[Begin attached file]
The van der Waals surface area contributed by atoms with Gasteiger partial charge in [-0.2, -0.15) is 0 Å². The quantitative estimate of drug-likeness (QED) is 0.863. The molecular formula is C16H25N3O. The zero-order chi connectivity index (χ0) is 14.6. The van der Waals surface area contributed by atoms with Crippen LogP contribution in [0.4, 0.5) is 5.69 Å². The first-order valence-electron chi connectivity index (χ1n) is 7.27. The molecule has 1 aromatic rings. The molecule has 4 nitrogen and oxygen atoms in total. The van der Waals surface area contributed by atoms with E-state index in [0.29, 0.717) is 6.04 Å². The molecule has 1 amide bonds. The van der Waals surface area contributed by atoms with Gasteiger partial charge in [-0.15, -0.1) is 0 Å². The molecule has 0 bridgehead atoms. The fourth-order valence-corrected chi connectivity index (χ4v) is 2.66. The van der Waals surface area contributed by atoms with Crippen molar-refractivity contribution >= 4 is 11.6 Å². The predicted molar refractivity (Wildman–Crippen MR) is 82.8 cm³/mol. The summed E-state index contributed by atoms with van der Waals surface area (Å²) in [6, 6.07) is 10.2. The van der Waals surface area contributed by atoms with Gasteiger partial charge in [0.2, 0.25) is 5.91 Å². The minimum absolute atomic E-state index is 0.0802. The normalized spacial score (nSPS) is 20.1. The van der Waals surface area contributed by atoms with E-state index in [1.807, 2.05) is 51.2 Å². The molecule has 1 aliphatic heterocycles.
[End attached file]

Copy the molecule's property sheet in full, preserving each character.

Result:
The van der Waals surface area contributed by atoms with Gasteiger partial charge in [-0.2, -0.15) is 0 Å². The quantitative estimate of drug-likeness (QED) is 0.863. The molecular formula is C16H25N3O. The zero-order chi connectivity index (χ0) is 14.6. The van der Waals surface area contributed by atoms with Crippen LogP contribution in [0.4, 0.5) is 5.69 Å². The first-order valence-electron chi connectivity index (χ1n) is 7.27. The molecule has 1 aromatic rings. The molecule has 4 nitrogen and oxygen atoms in total. The van der Waals surface area contributed by atoms with E-state index in [0.29, 0.717) is 6.04 Å². The molecule has 1 amide bonds. The van der Waals surface area contributed by atoms with Gasteiger partial charge in [-0.15, -0.1) is 0 Å². The molecule has 0 bridgehead atoms. The fourth-order valence-corrected chi connectivity index (χ4v) is 2.66. The van der Waals surface area contributed by atoms with Crippen molar-refractivity contribution >= 4 is 11.6 Å². The predicted molar refractivity (Wildman–Crippen MR) is 82.8 cm³/mol. The summed E-state index contributed by atoms with van der Waals surface area (Å²) in [6, 6.07) is 10.2. The van der Waals surface area contributed by atoms with Gasteiger partial charge in [0.2, 0.25) is 5.91 Å². The minimum absolute atomic E-state index is 0.0802. The normalized spacial score (nSPS) is 20.1. The van der Waals surface area contributed by atoms with E-state index in [1.807, 2.05) is 51.2 Å². The molecule has 1 aliphatic heterocycles.